Thermal Tracking and Estimation for Microprocessors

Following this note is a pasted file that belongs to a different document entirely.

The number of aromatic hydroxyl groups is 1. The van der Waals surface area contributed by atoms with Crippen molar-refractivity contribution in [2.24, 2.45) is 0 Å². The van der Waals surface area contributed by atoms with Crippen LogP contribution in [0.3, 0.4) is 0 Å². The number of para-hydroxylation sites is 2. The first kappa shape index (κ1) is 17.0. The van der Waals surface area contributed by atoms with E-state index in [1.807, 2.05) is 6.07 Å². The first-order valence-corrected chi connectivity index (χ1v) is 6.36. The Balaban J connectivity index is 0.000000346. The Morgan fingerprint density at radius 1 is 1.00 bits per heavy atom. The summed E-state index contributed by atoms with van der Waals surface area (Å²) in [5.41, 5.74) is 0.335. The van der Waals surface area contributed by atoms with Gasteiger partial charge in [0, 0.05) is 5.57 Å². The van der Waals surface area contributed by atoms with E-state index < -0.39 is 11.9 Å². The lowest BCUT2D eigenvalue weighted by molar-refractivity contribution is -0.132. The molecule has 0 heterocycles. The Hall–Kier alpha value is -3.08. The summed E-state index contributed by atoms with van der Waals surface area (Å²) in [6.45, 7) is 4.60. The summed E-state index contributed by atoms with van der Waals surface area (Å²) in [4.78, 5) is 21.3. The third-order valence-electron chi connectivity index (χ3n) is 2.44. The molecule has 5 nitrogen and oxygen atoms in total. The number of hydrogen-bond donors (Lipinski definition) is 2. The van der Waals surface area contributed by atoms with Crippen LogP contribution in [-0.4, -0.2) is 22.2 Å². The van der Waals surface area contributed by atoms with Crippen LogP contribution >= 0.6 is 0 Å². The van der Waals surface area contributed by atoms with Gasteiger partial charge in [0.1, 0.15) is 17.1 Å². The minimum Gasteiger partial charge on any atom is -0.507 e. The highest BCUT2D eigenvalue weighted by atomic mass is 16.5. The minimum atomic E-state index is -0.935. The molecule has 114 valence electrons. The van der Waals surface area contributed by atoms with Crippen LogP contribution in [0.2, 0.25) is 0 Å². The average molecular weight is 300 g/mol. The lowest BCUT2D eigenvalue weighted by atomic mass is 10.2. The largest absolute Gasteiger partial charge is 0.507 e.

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Due to increasing integration density and operating frequency of today's high performance processors, the temperature of a typical chip can easily exceed 100 degrees Celsius. However, the runtime thermal state of a chip is very hard to predict and manage due to the random nature in computing workloads, as well as the process, voltage and ambient temperature variability (together called PVT variability). The uneven nature (both in time and space) of the heat dissipation of the chip could lead to severe reliability issues and error-prone chip behavior (e.g. timing errors). Many dynamic power/thermal management techniques have been proposed to address this issue such as dynamic voltage and frequency scaling (DVFS), clock gating and etc. However, most of such techniques require accurate knowledge of the runtime thermal state of the chip to make efficient and effective control decisions. In this work we address the problem of tracking and managing the temperature of microprocessors which include the following sub-problems: (1) how to design an efficient sensor-based thermal tracking system on a given design that could provide accurate real-time temperature feedback; (2) what statistical techniques could be used to estimate the full-chip thermal profile based on very limited (and possibly noise-corrupted) sensor observations; (3) how do we adapt to changes in the underlying system's behavior, since such changes could impact the accuracy of our thermal estimation. The thermal tracking methodology proposed in this work is enabled by on-chip sensors which are already implemented in many modern processors. We first investigate the underlying relationship between heat distribution and power consumption, then we introduce an accurate thermal model for the chip system. Based on this model, we characterize the temperature correlation that exists among different chip modules and explore statistical approaches (such as those based on Kalman filter) that could utilize such correlation to estimate the accurate chip-level thermal profiles in real time. Such estimation is performed based on limited sensor information because sensors are usually resource constrained and noise-corrupted. We also took a further step to extend the standard Kalman filter approach to account for (1) nonlinear effects such as leakage-temperature interdependency and (2) varying statistical characteristics in the underlying system model. The proposed thermal tracking infrastructure and estimation algorithms could consistently generate accurate thermal estimates even when the system is switching among workloads that have very distinct characteristics. Through experiments, our approaches have demonstrated promising results with much higher accuracy compared to existing approaches. Such results can be used to ensure thermal reliability and improve the effectiveness of dynamic thermal management techniques.